Cavity on Front Tooth

Cavities, or caries, are tiny holes or openings in your teeth that happen because of tooth decay. They happen when bacteria and plaque build up along the surface of your teeth, you practice poor dental hygiene or your diet lacks certain essential minerals. If you have a cavity on front tooth, you should know how it occurred, what you can do to treat it and how to prevent this from happening again.

What Causes Cavity on Front Tooth?

Regular acid exposure is the main cause because repeated acid attacks make the enamel lose minerals. Acid may come from foods and beverages with starches and sugar. In some cases, there will be a white spot where the minerals are lost, indicating a tooth decay early on. At this point, you can still reverse or stop this decay for enamels are able to repair itself with fluoride from your toothpaste or minerals in the saliva.

However, if you allow the tooth decay to continue, a greater number of minerals will be lost. This eventually leads to destroyed and weakenedenamel, giving you a cavity on front tooth or other areas. Cavities are permanent and must be repaired with fillings.

How Do I Know If I Have Cavity on Front Tooth?

The exact symptoms of a cavity on front tooth will vary from person to person and these cavities may be slightly different than those affecting other teeth. In the early stages of a cavity, you may not notice any symptoms, but they will develop as the decay grows. Potential symptoms of a cavity include pain when biting, staining on tooth surface (that is white, black or brown), visible pits or holes in the teeth, tooth sensitivity, toothache, or sharp or mild pain when consuming cold, hot or sweet items.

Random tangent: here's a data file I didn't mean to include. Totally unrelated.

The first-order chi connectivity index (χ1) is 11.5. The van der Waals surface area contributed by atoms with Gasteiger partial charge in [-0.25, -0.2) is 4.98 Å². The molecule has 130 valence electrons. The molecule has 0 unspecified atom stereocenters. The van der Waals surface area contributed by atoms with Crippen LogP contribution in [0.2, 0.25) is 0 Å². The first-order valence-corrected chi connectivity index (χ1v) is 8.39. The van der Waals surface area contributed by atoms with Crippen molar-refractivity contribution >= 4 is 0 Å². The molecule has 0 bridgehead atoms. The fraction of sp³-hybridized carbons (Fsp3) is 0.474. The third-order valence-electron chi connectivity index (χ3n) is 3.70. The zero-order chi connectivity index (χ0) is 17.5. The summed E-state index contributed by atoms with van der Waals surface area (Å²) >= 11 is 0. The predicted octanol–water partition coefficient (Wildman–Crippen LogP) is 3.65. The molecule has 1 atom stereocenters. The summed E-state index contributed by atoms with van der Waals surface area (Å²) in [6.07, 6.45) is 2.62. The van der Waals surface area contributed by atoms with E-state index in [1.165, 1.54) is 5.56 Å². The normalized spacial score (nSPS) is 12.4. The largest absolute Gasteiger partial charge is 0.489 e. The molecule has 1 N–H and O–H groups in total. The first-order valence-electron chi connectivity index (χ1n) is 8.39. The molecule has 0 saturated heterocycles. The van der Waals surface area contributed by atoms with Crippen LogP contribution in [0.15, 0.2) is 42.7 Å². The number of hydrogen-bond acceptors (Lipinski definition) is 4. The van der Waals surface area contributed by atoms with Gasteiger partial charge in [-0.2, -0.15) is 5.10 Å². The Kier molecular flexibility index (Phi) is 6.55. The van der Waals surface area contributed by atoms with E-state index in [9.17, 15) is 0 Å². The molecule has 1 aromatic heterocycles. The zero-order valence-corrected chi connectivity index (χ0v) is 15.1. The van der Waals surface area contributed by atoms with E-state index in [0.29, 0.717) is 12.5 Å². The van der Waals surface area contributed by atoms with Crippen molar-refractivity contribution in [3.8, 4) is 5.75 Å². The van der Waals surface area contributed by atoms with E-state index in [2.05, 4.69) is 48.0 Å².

You should always schedule regular dental cleanings and checkups since most people aren’t even aware when a cavity is forming. If you notice a mouth pain or a toothache, you should make an additional appointment with your dentist right away.

How to Treat Cavity on Front Tooth with Medical Procedure

In most cases, a cavity on front tooth that is treated early will not require extensive treatment. Depending on the severity of your cavity and overall oral health, your dentist may recommend one of the following treatments.

1. Crowns

In the case of weakened teeth or an extensive decay, crowns may be necessary. These are custom-fitted coverings which replace the entire natural crown on your tooth. The dentist will drill away the decayed portion of your teeth as well as some of the rest of your tooth to make sure the crown fits properly. Crowns can be made of resin, gold, porcelain, porcelain fused to metal, etc.

2. Fillings

Fillings or restorations are the most popular treatment for a cavity on front tooth, which is a perfect treatment if your decay has passed the earliest stage of enamel erosion. Possible filling materials include porcelain, composite resins or combined materials, which are usually tooth-colored. There are also silver amalgam fillings with small quantities of mercury and multiple other materials.